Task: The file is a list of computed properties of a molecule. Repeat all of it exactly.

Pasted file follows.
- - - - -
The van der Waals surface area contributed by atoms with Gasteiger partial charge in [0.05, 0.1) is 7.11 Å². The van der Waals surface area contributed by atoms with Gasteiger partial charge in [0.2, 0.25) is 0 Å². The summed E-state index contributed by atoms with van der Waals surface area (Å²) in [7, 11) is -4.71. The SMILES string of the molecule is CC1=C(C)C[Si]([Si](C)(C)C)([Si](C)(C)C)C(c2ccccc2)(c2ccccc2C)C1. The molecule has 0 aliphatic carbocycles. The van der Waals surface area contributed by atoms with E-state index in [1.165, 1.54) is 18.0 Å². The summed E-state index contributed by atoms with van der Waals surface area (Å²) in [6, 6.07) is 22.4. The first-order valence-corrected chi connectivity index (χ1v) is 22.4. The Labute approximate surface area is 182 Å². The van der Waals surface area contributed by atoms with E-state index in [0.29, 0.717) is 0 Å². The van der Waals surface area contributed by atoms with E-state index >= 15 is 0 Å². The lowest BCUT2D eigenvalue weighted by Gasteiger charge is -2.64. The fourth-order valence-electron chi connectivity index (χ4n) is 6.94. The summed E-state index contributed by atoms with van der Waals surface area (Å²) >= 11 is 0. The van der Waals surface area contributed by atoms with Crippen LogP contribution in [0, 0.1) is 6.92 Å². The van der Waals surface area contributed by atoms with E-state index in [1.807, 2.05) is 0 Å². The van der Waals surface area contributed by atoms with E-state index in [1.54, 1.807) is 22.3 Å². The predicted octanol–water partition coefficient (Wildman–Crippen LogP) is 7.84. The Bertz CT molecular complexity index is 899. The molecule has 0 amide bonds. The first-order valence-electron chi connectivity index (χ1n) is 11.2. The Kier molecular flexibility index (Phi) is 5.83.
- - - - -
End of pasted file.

The van der Waals surface area contributed by atoms with Gasteiger partial charge in [0.05, 0.1) is 7.11 Å². The van der Waals surface area contributed by atoms with Gasteiger partial charge in [0.2, 0.25) is 0 Å². The summed E-state index contributed by atoms with van der Waals surface area (Å²) in [7, 11) is -4.71. The SMILES string of the molecule is CC1=C(C)C[Si]([Si](C)(C)C)([Si](C)(C)C)C(c2ccccc2)(c2ccccc2C)C1. The molecule has 0 aliphatic carbocycles. The van der Waals surface area contributed by atoms with E-state index in [1.165, 1.54) is 18.0 Å². The summed E-state index contributed by atoms with van der Waals surface area (Å²) in [6, 6.07) is 22.4. The first-order valence-corrected chi connectivity index (χ1v) is 22.4. The Labute approximate surface area is 182 Å². The van der Waals surface area contributed by atoms with E-state index in [0.29, 0.717) is 0 Å². The van der Waals surface area contributed by atoms with E-state index >= 15 is 0 Å². The lowest BCUT2D eigenvalue weighted by Gasteiger charge is -2.64. The fourth-order valence-electron chi connectivity index (χ4n) is 6.94. The summed E-state index contributed by atoms with van der Waals surface area (Å²) >= 11 is 0. The van der Waals surface area contributed by atoms with Crippen LogP contribution in [0, 0.1) is 6.92 Å². The van der Waals surface area contributed by atoms with E-state index in [1.807, 2.05) is 0 Å². The van der Waals surface area contributed by atoms with E-state index in [1.54, 1.807) is 22.3 Å². The predicted octanol–water partition coefficient (Wildman–Crippen LogP) is 7.84. The Bertz CT molecular complexity index is 899. The molecule has 0 amide bonds. The first-order valence-electron chi connectivity index (χ1n) is 11.2. The Kier molecular flexibility index (Phi) is 5.83.